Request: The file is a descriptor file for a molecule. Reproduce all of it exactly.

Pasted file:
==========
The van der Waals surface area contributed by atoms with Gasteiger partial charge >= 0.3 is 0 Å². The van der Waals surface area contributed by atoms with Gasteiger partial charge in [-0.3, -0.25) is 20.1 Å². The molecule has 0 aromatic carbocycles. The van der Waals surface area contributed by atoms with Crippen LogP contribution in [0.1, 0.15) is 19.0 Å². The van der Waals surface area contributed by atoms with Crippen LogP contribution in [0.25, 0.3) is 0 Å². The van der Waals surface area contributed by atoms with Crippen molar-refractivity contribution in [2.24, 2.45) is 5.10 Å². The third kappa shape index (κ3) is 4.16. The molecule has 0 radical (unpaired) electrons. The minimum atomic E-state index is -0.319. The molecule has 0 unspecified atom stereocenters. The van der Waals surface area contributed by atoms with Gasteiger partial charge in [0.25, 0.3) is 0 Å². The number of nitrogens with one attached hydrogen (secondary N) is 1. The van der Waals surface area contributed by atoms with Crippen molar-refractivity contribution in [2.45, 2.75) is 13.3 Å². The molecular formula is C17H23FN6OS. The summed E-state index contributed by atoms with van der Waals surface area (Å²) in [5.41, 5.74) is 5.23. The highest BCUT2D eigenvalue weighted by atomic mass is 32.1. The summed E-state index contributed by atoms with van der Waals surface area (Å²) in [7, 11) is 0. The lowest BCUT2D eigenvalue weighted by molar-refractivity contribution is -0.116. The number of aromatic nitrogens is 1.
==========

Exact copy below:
The van der Waals surface area contributed by atoms with Gasteiger partial charge >= 0.3 is 0 Å². The van der Waals surface area contributed by atoms with Gasteiger partial charge in [-0.3, -0.25) is 20.1 Å². The molecule has 0 aromatic carbocycles. The van der Waals surface area contributed by atoms with Crippen LogP contribution in [0.1, 0.15) is 19.0 Å². The van der Waals surface area contributed by atoms with Crippen LogP contribution in [0.25, 0.3) is 0 Å². The van der Waals surface area contributed by atoms with Crippen molar-refractivity contribution in [2.24, 2.45) is 5.10 Å². The third kappa shape index (κ3) is 4.16. The molecule has 0 radical (unpaired) electrons. The minimum atomic E-state index is -0.319. The molecule has 0 unspecified atom stereocenters. The van der Waals surface area contributed by atoms with Gasteiger partial charge in [0.25, 0.3) is 0 Å². The number of nitrogens with one attached hydrogen (secondary N) is 1. The van der Waals surface area contributed by atoms with Crippen molar-refractivity contribution in [2.45, 2.75) is 13.3 Å². The molecular formula is C17H23FN6OS. The summed E-state index contributed by atoms with van der Waals surface area (Å²) in [5.41, 5.74) is 5.23. The highest BCUT2D eigenvalue weighted by atomic mass is 32.1. The summed E-state index contributed by atoms with van der Waals surface area (Å²) in [7, 11) is 0. The lowest BCUT2D eigenvalue weighted by molar-refractivity contribution is -0.116. The number of aromatic nitrogens is 1.